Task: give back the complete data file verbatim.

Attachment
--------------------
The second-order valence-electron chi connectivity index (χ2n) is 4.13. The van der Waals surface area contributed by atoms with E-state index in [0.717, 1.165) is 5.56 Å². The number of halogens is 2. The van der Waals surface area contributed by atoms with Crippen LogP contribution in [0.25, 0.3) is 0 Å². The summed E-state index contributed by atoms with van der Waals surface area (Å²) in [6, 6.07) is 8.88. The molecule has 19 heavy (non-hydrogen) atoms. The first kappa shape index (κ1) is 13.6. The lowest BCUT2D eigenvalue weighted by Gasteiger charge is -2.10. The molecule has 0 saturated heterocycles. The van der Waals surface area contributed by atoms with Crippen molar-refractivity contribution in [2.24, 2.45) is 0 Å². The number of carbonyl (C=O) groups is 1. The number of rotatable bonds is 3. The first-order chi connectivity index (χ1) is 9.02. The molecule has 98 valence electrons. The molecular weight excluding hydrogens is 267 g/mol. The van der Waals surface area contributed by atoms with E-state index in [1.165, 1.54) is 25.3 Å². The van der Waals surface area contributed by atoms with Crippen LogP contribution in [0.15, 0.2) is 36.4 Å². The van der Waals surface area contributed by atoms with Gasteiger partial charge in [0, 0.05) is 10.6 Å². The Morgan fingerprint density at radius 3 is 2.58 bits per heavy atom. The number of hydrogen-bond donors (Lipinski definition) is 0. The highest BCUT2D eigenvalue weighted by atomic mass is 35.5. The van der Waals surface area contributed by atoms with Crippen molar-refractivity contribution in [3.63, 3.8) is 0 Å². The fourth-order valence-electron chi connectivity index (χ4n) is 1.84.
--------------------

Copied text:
The second-order valence-electron chi connectivity index (χ2n) is 4.13. The van der Waals surface area contributed by atoms with E-state index in [0.717, 1.165) is 5.56 Å². The number of halogens is 2. The van der Waals surface area contributed by atoms with Crippen LogP contribution in [0.25, 0.3) is 0 Å². The summed E-state index contributed by atoms with van der Waals surface area (Å²) in [6, 6.07) is 8.88. The molecule has 19 heavy (non-hydrogen) atoms. The first kappa shape index (κ1) is 13.6. The lowest BCUT2D eigenvalue weighted by Gasteiger charge is -2.10. The molecule has 0 saturated heterocycles. The van der Waals surface area contributed by atoms with Crippen molar-refractivity contribution in [2.24, 2.45) is 0 Å². The number of carbonyl (C=O) groups is 1. The number of rotatable bonds is 3. The first-order chi connectivity index (χ1) is 9.02. The molecule has 98 valence electrons. The molecular weight excluding hydrogens is 267 g/mol. The van der Waals surface area contributed by atoms with E-state index in [1.165, 1.54) is 25.3 Å². The van der Waals surface area contributed by atoms with Crippen LogP contribution in [0.15, 0.2) is 36.4 Å². The van der Waals surface area contributed by atoms with Gasteiger partial charge in [0, 0.05) is 10.6 Å². The Morgan fingerprint density at radius 3 is 2.58 bits per heavy atom. The number of hydrogen-bond donors (Lipinski definition) is 0. The highest BCUT2D eigenvalue weighted by atomic mass is 35.5. The van der Waals surface area contributed by atoms with Crippen molar-refractivity contribution in [3.63, 3.8) is 0 Å². The fourth-order valence-electron chi connectivity index (χ4n) is 1.84.